If you’re anything like I am on this historic day in the United States, you’re probably sitting frenetically on the edge of your seat, looking for exit polls and waiting impatiently for the first election results to roll in. I know I’m certainly there – I’m such a big politics hound that the presidential race is just one of many, many things I’m following today. Today’s events are a big distraction right now for me, for you, and for millions and millions of other people on both sides of political discourse.
While it’s great that so many people are engaged in the future of this country, it’s also a gigantic distraction. A good chunk of America isn’t really working today – and that means many millions of hours of lost productivity – and lost opportunity.
Take me, for example. Even though I have a deep, passionate interest in this election, I also know I have several projects I need to be working on right now and, even though I’d rather be following the news, I know I need to keep my nose to the grindstone.
Today is a great day to get ahead of the “competition” because so many people are focused on other things.
Here are seven great tactics for focusing on the task at hand, useful today and any other day when distractions abound.
Clear a workspace. If you’re in an environment where things are chaotic and you have no real clear place to focus on your work, it’ll be very hard to focus. Your mind will find ways to distract itself using whatever is at hand.
The best way to combat this kind of distraction is to clear your work area of distractions. Move all of the things that aren’t related to the task at hand far away from the space where you intend to work.
Cut off external communications. Communications devices are another form of distraction. That includes cell phones, the internet, your landline phone – even your office door. Close your web browser. Shut down your email program. Turn off that cell phone. Unplug your landline phone. Close your office door and stick up a “do not disturb” sign.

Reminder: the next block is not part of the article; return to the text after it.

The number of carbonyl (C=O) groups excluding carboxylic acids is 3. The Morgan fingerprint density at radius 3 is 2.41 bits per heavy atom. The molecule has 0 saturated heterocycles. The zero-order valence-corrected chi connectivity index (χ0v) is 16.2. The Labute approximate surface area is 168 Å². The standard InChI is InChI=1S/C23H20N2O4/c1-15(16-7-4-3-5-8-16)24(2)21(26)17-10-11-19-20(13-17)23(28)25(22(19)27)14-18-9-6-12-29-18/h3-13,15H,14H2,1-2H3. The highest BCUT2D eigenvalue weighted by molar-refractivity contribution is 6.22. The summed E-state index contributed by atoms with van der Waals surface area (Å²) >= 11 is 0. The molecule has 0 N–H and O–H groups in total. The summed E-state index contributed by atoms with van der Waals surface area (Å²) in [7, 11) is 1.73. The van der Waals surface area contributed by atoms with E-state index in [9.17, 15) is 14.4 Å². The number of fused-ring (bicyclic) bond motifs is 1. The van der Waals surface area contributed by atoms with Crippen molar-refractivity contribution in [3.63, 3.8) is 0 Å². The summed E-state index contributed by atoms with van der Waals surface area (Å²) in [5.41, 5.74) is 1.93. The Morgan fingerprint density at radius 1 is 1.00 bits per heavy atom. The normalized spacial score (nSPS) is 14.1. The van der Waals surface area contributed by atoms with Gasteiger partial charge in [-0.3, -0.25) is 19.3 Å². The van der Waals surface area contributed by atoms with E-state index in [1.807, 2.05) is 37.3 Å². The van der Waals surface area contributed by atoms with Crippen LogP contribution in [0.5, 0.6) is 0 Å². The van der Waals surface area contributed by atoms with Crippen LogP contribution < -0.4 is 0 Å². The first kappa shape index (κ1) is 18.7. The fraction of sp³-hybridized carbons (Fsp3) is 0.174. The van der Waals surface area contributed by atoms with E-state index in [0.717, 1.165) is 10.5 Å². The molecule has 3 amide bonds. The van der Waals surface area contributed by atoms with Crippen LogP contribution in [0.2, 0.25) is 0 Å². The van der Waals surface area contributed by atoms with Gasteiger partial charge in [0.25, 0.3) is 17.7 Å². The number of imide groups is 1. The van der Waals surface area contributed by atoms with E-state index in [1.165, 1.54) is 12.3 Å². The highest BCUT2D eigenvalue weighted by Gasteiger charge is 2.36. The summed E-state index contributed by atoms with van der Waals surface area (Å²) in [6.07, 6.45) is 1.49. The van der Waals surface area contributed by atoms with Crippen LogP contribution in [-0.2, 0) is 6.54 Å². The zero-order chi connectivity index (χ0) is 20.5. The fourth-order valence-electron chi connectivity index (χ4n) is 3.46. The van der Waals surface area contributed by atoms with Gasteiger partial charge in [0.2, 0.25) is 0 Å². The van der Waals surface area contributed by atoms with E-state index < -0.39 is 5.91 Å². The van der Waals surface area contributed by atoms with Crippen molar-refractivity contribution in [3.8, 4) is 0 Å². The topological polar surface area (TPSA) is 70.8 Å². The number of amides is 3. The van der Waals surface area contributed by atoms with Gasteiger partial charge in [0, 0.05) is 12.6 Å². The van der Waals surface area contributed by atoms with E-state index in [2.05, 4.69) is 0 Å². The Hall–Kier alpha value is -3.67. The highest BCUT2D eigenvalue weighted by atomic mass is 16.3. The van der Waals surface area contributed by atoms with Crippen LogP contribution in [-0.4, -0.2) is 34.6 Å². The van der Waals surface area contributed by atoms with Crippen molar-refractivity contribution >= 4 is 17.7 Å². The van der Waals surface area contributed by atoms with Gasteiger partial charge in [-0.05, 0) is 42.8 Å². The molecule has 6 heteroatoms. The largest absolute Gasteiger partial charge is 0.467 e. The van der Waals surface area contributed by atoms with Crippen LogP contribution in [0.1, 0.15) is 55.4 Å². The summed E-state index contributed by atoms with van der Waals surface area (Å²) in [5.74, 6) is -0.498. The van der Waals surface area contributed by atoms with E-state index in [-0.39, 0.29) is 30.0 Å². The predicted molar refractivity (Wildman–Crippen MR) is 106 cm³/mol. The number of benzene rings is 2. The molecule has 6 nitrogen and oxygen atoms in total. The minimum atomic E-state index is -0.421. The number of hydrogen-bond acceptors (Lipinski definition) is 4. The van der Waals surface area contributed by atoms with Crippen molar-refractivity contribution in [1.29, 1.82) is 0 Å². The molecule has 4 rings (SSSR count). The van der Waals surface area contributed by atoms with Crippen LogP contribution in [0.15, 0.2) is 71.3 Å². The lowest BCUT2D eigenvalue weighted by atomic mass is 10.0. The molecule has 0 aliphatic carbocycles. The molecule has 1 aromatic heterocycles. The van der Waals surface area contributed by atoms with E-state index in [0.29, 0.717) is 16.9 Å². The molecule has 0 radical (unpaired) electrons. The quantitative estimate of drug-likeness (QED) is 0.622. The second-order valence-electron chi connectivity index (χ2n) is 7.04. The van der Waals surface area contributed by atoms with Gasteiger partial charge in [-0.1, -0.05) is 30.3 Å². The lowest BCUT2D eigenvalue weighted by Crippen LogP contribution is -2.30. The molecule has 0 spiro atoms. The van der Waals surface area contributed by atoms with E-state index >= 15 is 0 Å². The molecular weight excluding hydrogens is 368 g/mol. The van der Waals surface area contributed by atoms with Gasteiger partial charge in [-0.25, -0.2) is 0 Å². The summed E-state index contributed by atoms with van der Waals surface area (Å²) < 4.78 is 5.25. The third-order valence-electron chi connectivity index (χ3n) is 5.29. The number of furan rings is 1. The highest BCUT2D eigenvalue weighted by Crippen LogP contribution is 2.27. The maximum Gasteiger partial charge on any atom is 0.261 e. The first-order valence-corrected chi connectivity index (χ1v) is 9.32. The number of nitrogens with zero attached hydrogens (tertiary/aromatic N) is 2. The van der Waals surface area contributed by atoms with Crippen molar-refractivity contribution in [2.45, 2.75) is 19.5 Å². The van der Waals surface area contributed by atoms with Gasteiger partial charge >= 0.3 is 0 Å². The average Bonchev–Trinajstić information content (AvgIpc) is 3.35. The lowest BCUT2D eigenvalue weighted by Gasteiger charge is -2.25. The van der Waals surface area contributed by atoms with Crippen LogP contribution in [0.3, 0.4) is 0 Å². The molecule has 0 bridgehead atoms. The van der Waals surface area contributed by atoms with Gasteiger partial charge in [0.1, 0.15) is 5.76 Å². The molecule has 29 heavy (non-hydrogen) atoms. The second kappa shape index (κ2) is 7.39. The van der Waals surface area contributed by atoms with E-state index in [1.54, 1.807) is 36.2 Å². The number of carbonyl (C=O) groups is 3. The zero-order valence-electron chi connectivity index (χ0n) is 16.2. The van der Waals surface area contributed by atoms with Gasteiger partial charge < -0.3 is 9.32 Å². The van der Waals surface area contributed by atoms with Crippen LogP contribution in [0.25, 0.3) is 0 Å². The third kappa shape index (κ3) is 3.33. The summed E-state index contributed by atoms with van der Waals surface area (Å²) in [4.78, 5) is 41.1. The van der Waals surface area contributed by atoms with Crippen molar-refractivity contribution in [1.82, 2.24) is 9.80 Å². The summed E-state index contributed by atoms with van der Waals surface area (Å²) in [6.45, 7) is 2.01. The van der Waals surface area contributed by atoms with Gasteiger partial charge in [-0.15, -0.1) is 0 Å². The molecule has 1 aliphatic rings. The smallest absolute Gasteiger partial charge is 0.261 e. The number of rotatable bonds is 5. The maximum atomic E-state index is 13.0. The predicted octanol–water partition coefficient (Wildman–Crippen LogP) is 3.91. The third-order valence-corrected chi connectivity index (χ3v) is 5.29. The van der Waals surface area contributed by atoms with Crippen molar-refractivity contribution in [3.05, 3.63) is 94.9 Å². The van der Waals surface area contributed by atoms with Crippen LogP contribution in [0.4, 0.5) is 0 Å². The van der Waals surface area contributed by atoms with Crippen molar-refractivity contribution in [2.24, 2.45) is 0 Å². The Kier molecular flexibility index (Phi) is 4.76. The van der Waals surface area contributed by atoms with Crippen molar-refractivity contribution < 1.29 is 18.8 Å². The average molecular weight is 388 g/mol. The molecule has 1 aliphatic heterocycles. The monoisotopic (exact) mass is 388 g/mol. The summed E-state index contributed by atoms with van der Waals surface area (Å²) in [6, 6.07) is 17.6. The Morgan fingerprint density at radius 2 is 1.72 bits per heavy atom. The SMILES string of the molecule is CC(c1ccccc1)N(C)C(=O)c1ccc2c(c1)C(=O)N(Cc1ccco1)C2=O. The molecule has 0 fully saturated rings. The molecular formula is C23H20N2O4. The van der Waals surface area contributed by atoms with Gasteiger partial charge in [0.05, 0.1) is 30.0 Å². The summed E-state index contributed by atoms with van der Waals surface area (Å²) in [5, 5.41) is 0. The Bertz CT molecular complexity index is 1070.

Even better – put a little blank piece of paper on your desk, along with a pen. If you’re in the middle of a task and something important pops into your mind, jot it down on that piece of paper and keep on going. You can deal with the contents of that note later.
Set a clear goal. Come up with something realistic that you can actually accomplish in the time you have. Don’t bite off more than you can chew. In fact, you’re often better off picking two or three smaller pieces instead, then working through those one at a time.
What if you’re just facing one singular gigantic project that you won’t get done today no matter what? Identify some smaller elements within that big project that you can complete today. Writing a book? Make it your goal to add 1,500 words today. Find that little piece you can do and set it as a clear goal.
Visualize what you need to get done. Once you know your goal, visualize the steps you’ll need to work through in order to get it done. What will you do first? What follows that? Jot it down – it helps you to make your plan clear. Just a bit of visualization up front can help you quite a bit when executing your task.
Plan for breaks every ninety minutes to two hours – but don’t interrupt “flow.” Regular breaks to re-fuel with food, drink, and a bathroom break are essential – without them, you can quickly lose mental acuity. Plus, these breaks allow you to catch up on any important news you might be following.
Of course, if you’ve managed to slip into a “flow” state – when you get deeply engrossed in a project and lose all track of time – don’t interrupt that flow state just to take a break. Instead, ride that wave for as long as it lasts and then break when you’ve lost that focus. The time you spend in a “flow” state is invaluable – don’t break it because of something arbitrary.
Use a timer. I find it quite useful to use an online timer to help me with scheduling regular breaks and managing my time throughout the day. I often use the “countdown” mode and set it at two hours. Sometimes it can go off and I barely notice it – I just quickly turn it off and keep going. But if I’m not really focused, this alarm tells me just when to go take a break, reload with a nutritious snack, catch up on the news, and so on.
Have a small (reasonable) reward at the end of the day. My reward is usually pretty straightforward. If I meet my work goals for the day, I allow myself fifteen minutes or so to meditate, followed by thirty minutes in a quiet room where I either read or play a strategy game on my Nintendo DS. It’s a very simple reward that doesn’t cost me anything, but the thought of that peaceful time really helps me keep focus throughout the day.
Without such a reward, I find it very easy to let down my guard during the day – and when I do that, I find myself browsing political news and wondering where all the time has gone, lamenting the things that I should have done.